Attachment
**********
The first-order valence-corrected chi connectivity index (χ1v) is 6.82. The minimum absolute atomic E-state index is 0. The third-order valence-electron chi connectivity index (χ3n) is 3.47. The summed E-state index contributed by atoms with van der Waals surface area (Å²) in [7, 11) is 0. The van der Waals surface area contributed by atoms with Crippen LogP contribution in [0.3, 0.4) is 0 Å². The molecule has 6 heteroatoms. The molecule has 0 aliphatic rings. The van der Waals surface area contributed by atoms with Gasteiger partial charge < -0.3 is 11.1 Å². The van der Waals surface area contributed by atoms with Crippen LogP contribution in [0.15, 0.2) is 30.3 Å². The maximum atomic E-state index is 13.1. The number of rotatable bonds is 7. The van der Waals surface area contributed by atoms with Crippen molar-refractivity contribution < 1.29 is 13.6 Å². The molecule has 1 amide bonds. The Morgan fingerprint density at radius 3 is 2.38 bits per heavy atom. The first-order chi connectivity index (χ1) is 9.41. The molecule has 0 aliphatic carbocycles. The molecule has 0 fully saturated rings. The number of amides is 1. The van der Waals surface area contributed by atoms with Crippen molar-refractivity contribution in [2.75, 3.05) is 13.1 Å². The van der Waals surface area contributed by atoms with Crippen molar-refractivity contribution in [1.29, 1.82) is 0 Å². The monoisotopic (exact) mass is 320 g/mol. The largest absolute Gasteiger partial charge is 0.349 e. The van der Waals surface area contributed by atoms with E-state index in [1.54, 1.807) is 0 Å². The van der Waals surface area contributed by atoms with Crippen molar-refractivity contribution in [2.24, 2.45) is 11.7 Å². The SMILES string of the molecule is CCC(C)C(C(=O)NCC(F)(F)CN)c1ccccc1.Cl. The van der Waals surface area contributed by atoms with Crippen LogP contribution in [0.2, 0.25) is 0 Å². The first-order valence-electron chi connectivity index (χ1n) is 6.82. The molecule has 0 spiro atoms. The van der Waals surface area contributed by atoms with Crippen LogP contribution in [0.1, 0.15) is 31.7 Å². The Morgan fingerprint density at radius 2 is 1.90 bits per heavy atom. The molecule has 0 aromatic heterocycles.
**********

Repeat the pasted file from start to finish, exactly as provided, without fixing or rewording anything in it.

The first-order valence-corrected chi connectivity index (χ1v) is 6.82. The minimum absolute atomic E-state index is 0. The third-order valence-electron chi connectivity index (χ3n) is 3.47. The summed E-state index contributed by atoms with van der Waals surface area (Å²) in [7, 11) is 0. The van der Waals surface area contributed by atoms with Crippen LogP contribution in [0.3, 0.4) is 0 Å². The molecule has 6 heteroatoms. The molecule has 0 aliphatic rings. The van der Waals surface area contributed by atoms with Gasteiger partial charge < -0.3 is 11.1 Å². The van der Waals surface area contributed by atoms with Crippen LogP contribution in [0.15, 0.2) is 30.3 Å². The maximum atomic E-state index is 13.1. The number of rotatable bonds is 7. The van der Waals surface area contributed by atoms with Crippen molar-refractivity contribution < 1.29 is 13.6 Å². The molecule has 1 amide bonds. The Morgan fingerprint density at radius 3 is 2.38 bits per heavy atom. The first-order chi connectivity index (χ1) is 9.41. The molecule has 0 aliphatic carbocycles. The molecule has 0 fully saturated rings. The number of amides is 1. The van der Waals surface area contributed by atoms with Crippen molar-refractivity contribution in [2.75, 3.05) is 13.1 Å². The van der Waals surface area contributed by atoms with Crippen molar-refractivity contribution in [1.29, 1.82) is 0 Å². The monoisotopic (exact) mass is 320 g/mol. The largest absolute Gasteiger partial charge is 0.349 e. The van der Waals surface area contributed by atoms with E-state index in [1.54, 1.807) is 0 Å². The van der Waals surface area contributed by atoms with Crippen molar-refractivity contribution in [2.24, 2.45) is 11.7 Å². The SMILES string of the molecule is CCC(C)C(C(=O)NCC(F)(F)CN)c1ccccc1.Cl. The van der Waals surface area contributed by atoms with Crippen LogP contribution in [0.2, 0.25) is 0 Å². The first-order valence-electron chi connectivity index (χ1n) is 6.82. The molecule has 0 spiro atoms. The van der Waals surface area contributed by atoms with Crippen LogP contribution in [0.1, 0.15) is 31.7 Å². The Morgan fingerprint density at radius 2 is 1.90 bits per heavy atom. The molecule has 0 aromatic heterocycles.